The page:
At the end of her article on eating kangaroos, Wendy Zukerman happily tucks into a kangaroo steak, having assuaged her conscience as to the meat's origin (9 October, p 4z). However, her assertion that kangaroo numbers "have been on the rise ever since Europeans settled in Australia around 200 years ago" is a contentious one. We do not really know if numbers have increased or not, though the range of some species may have increased. On the subiect of ethics, the article misrepresented the stance of the animal welfare group RSPCA Australia. Its official position is that females should not be killed until the welfare of young joeys is resolved. In a 2004 paper in the iournal AustraIian Mammalogy, David Croft, who was quoted in Zukerman's article, stated that orphaned young animals are likely to die, as they are strongly dependent on their mothers for nutrition, and for learning to forage and avoiding predation. Kangaroo shooters are portrayed in the article as good marksmen, but evidence from the Australian animal rights charity Animal Liberation indicates that this is not always the case. It has film showing carcasses in chillers with necks severed below the occipital joint, and suggests that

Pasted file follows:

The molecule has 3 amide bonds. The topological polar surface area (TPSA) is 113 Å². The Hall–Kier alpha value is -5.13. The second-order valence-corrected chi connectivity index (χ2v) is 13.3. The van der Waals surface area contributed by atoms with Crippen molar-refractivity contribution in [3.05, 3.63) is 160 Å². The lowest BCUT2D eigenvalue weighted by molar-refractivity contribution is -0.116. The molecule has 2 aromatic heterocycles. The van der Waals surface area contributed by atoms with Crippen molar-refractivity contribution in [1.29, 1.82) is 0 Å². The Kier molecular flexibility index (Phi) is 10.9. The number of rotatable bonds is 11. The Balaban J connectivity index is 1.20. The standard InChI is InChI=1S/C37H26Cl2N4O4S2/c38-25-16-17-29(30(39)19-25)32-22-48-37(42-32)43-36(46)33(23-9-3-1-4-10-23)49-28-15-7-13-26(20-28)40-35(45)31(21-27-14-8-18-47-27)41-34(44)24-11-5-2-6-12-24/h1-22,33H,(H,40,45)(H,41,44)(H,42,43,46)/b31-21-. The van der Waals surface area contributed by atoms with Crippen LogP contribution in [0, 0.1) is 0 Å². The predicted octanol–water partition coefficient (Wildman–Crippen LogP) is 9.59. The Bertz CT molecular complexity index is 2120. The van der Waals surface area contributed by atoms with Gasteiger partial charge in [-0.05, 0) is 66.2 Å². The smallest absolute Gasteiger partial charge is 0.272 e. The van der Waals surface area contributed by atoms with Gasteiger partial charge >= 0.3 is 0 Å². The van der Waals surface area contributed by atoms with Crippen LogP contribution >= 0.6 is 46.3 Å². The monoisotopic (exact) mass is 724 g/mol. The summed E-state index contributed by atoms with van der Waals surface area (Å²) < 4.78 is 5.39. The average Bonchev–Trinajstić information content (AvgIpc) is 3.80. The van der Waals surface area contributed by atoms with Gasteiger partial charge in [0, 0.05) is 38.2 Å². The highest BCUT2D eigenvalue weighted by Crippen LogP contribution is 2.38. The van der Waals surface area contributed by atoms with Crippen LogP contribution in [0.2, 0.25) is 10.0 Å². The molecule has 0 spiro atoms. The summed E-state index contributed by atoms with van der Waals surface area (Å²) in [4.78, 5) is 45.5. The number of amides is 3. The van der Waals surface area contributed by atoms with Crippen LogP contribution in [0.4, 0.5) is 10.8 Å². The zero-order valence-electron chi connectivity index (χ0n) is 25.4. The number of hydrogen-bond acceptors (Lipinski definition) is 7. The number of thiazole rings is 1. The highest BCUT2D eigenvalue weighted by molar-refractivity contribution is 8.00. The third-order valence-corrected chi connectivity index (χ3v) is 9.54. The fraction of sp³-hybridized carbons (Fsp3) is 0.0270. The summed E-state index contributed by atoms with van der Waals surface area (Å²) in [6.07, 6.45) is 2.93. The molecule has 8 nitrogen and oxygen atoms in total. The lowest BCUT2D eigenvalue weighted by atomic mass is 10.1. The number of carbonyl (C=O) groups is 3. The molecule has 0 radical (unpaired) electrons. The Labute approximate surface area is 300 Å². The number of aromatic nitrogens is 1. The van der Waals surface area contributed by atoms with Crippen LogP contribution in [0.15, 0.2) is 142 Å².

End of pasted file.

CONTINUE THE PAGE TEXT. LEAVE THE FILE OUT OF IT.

up to 40 per cent of adults are miss-shot and are cut in a way so as to hide the evidence.
Kangaroo meat cannot be a direct replacement for livestock. To meet a fifth of Australia's current demand for beef would require there to be kangaroo populations quite considerably greater than they are at present - an impossibility as kangaroos are free ranging and their numbers are regulated by climatic conditions. Nor would removal of sheep from grazing land increase numbers, as findings by Croft and others indicate that there is little competition between them and kangaroos. Kangatarians should know that they are supporting another meat industry and plundering Australia's wildlife. Without question they are also significantly damaging the animals'welfare to an extent that is on par with the harm inflicted on Canadian harp seals.